The Avengers: Lobster Quadrille (1964)

Directed by Kim Mills
Patrick Macnee, Honor Blackman, Burt Kwouk, Jennie Linden, Leslie Sands, Gary Watson, Corin Redgrave, Norman Scace
Music by Johnny Danworth

Lobster Quadrille is one of the most popular episodes of The Avengers for a couple of reasons. The first is that is the episode where we bid a fond farewell to the character Cathy Gale. The second reason is that Honor Blackman, who played Gale, left the show to film the James Bond film Goldfinger with Sean Connery. To reflect this, at the end of the episode, their are a few subtle in-jokes, which suggest she will go ‘pussy’-footing around on the sun soaked shores of the Bahamas. For those who don’t ‘get it’, the character that Blackman played in Goldfinger was Pussy Galore. So this episode is really one for the hard-core fans. Not that the story is inaccessible to ‘regular’ people. Far from it, it is simply the bigger fan that you are, the more you’d get from this episode.

The episode starts with a man waiting in a fishing shack. At his feet is a dead man. The body is John Williams. He was an agent for the Ministry, who operated out of France. Recently he had been working on breaking a narcotics smuggling ring, but his investigative days are over. A second man, named Bush (Gary Watson) enters the fishing hut. The first guy explains what happened, then smashes a kerosene lamp. The two men leave as the hut goes up in flames.
Two of the Ministries top agents are assigned to find out what happened. Enter John Steed (Patrick Macnee) and Cathy Gale (Honor Blackman). Their first port of call is the morgue. Among Williams personal effects, Cathy finds a very rare and valuable chess piece. She decides to follow that lead and find out more about chess. But Steed heads to the scene of the crime.

At the hut, he meets the pathologist, Dr Stannage (Norman Scace). He has ascertained that Williams was shot and is now looking for the bullet. He doesn’t find it and moves on. This leaves Steed to his own devices. He starts poking around the hut, examining some charred pots of lobsters, when he is interrupted by Bush. Bush enquires as to Steed’s purpose at the hut. Steed says he is working for the Ministry of Agriculture and Fisheries and is looking into the case. Steed also arranges a time to interview Bush in more formal surroundings, along with his boss, Captain Slim. Slim runs a fishing fleet that specialises in catching lobster, which it then sends all over the world.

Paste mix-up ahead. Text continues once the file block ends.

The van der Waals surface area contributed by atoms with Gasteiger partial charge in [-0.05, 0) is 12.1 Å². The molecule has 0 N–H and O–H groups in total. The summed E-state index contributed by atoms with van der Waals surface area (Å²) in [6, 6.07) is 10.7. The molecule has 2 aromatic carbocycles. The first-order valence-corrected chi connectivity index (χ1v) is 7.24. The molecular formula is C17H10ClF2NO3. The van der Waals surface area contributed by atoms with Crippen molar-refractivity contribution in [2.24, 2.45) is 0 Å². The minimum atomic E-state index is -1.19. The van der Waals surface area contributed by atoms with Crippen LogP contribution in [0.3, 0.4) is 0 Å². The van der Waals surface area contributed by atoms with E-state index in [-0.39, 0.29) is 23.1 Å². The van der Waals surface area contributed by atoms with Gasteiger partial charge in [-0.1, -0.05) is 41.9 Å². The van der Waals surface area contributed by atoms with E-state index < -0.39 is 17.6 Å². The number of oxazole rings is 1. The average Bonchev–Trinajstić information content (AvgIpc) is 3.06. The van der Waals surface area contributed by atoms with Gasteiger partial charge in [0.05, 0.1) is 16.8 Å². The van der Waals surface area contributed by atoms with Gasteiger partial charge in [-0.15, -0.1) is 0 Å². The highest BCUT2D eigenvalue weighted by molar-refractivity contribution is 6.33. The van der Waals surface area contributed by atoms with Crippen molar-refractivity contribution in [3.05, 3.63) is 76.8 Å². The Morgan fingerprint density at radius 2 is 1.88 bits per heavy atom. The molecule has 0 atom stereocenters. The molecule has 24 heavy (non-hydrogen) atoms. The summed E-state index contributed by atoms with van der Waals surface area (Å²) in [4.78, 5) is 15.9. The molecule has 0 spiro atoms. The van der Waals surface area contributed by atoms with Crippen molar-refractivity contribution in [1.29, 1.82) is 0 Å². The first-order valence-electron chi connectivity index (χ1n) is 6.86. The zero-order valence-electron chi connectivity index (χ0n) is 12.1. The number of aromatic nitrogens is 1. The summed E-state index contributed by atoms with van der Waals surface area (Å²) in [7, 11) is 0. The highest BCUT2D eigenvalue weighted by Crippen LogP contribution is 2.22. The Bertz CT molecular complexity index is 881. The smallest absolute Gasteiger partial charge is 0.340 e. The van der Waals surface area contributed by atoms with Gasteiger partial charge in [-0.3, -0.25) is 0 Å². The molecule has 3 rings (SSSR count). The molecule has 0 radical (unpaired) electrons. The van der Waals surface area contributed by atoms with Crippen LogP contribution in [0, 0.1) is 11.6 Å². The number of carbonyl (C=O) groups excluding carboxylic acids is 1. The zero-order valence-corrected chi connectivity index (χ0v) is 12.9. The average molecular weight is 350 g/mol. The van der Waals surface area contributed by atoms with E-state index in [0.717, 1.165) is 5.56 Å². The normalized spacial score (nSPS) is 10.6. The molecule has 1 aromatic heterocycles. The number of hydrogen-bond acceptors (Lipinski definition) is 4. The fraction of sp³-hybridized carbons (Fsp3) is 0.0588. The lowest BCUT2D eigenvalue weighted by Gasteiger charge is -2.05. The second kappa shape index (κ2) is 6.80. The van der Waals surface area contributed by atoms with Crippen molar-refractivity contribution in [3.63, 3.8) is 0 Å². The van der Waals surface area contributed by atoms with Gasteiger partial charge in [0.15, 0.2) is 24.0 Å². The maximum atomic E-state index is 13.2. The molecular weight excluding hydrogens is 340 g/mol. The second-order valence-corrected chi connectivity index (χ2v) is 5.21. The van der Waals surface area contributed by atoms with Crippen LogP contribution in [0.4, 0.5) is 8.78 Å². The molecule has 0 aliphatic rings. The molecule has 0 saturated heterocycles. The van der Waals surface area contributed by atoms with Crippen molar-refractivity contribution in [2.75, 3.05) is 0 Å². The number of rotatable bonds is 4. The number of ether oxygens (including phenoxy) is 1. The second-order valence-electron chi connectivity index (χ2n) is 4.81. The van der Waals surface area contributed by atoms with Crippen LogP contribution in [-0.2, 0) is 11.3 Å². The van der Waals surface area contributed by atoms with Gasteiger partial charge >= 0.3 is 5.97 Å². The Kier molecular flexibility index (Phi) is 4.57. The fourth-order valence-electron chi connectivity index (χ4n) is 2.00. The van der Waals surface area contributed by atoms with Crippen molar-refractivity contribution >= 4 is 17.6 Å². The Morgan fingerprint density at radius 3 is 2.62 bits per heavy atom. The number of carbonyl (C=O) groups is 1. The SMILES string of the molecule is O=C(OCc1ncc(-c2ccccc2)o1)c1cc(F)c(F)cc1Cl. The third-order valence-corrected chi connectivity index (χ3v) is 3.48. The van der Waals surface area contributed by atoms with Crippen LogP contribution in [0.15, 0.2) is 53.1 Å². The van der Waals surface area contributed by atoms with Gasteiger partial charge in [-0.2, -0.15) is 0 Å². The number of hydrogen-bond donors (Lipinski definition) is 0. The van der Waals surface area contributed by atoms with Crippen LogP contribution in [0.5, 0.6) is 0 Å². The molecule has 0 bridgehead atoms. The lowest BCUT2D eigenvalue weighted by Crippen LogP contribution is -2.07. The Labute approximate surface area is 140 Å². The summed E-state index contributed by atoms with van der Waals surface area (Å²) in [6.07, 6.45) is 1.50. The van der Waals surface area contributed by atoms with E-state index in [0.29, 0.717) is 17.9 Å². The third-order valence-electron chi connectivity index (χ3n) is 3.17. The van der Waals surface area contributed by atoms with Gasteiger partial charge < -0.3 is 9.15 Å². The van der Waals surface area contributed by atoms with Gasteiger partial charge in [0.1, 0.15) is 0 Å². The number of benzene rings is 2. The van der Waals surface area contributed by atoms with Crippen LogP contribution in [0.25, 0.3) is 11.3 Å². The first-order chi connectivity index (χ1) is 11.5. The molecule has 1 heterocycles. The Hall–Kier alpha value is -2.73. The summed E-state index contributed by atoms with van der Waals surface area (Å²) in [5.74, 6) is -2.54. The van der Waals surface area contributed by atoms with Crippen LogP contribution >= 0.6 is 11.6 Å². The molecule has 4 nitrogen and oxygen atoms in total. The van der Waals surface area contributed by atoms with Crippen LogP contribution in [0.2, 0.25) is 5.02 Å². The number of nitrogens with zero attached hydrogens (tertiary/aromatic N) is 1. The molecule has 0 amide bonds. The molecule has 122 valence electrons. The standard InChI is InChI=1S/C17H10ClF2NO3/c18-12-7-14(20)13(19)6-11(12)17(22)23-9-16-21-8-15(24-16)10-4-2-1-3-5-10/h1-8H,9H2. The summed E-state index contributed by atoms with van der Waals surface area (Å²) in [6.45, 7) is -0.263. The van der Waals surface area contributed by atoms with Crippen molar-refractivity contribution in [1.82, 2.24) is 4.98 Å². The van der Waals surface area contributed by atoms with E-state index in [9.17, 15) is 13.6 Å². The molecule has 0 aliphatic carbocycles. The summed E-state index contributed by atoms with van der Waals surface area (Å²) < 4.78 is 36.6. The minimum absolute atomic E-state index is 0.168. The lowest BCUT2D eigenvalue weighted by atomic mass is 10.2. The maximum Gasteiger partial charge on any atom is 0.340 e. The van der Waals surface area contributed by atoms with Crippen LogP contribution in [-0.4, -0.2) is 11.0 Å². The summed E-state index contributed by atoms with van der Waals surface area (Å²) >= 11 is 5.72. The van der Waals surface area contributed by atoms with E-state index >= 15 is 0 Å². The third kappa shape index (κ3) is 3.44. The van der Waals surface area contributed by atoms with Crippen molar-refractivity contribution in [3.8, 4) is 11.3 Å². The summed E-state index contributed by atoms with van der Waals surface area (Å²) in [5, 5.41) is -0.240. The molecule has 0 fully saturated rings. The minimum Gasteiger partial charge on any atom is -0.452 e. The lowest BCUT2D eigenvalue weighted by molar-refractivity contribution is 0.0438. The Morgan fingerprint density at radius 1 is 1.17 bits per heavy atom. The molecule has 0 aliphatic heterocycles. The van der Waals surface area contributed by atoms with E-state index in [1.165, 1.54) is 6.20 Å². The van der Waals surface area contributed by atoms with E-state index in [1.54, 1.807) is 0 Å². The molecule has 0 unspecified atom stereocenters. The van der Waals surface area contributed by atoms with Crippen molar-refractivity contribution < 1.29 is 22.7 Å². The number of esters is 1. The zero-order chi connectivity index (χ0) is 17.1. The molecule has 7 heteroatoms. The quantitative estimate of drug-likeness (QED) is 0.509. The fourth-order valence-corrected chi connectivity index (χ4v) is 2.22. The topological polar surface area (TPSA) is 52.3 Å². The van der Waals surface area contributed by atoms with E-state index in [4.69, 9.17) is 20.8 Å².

Meanwhile, Cathy arrives at the aptly named ‘The Chess Shop’, an establishment run by an oriental gentleman called Mason (Burt Kwouk). Cathy asks about acquiring a chess set in the same style as the piece she has acquired from Williams. Mason doesn’t have one in stock, but says to call back in a few days.

Steed interviews Captain Slim and Bush, and both men assure him that they had never met Williams before and had no idea how a fire could have started in one of the fishing huts. Soon after, as the interview winds up, the Captain’s daughter in law, Katie Miles (Jennie Linden) arrives at the house. She was married to the Captain’s son, who tragically died in a boating accident a year ago. Now she works as an entertainer at a nightclub in London. Naturally Steed takes a shine to her, and arranges to meet her after work.

I won’t outline any more of the plot, because the astute among you will have already pieced together this puzzle. It is exactly as you’d expect.

Lobster Quadrille features chess motifs throughout the show. Black and white chequered floors abound, whether it be in the morgue, Steeds apartment or in Katie’s nightclub. Equally, on the walls, there are images of knights, kings and queens. It’s the kind of surreal environment that would become a feature of The Avengers in future episodes, and would dominate the shows with Cathy Gales successor, Emma Peel.

Lobster Quadrille, like all the earlier episodes, doesn’t have the polish of the Emma Peel or Tara King era episodes, but it still is a good example of the show. These days, because Diana Rigg was so popular and successful as Emma Peel, she sort of overshadows Honor Blackman as Cathy Gale. But let’s not forget, in her time Cathy Gale was quite groundbreaking for a female lead in a television show. She wasn’t simply an appendage to Steed. She was an equal. In this particular episode, in fact Steed fails to rescue her. But that doesn’t matter, because Cathy is smart, tough and resourceful, and can get out of any trouble that she gets into.

Lobster Quadrille is one of the core episodes of The Avengers. If you are a fan of The Avengers and haven’t seen it, you owe it to yourself to track it down. If, on the other hand, you’re just a casual observer who likes the colourful costumes and offbeat stories, well then, I suggest that you skip forward to the episodes from 1967. That’s the year when The Avengers went ‘colour’ and by this time the formulation of outlandish plots had been honed to perfection.

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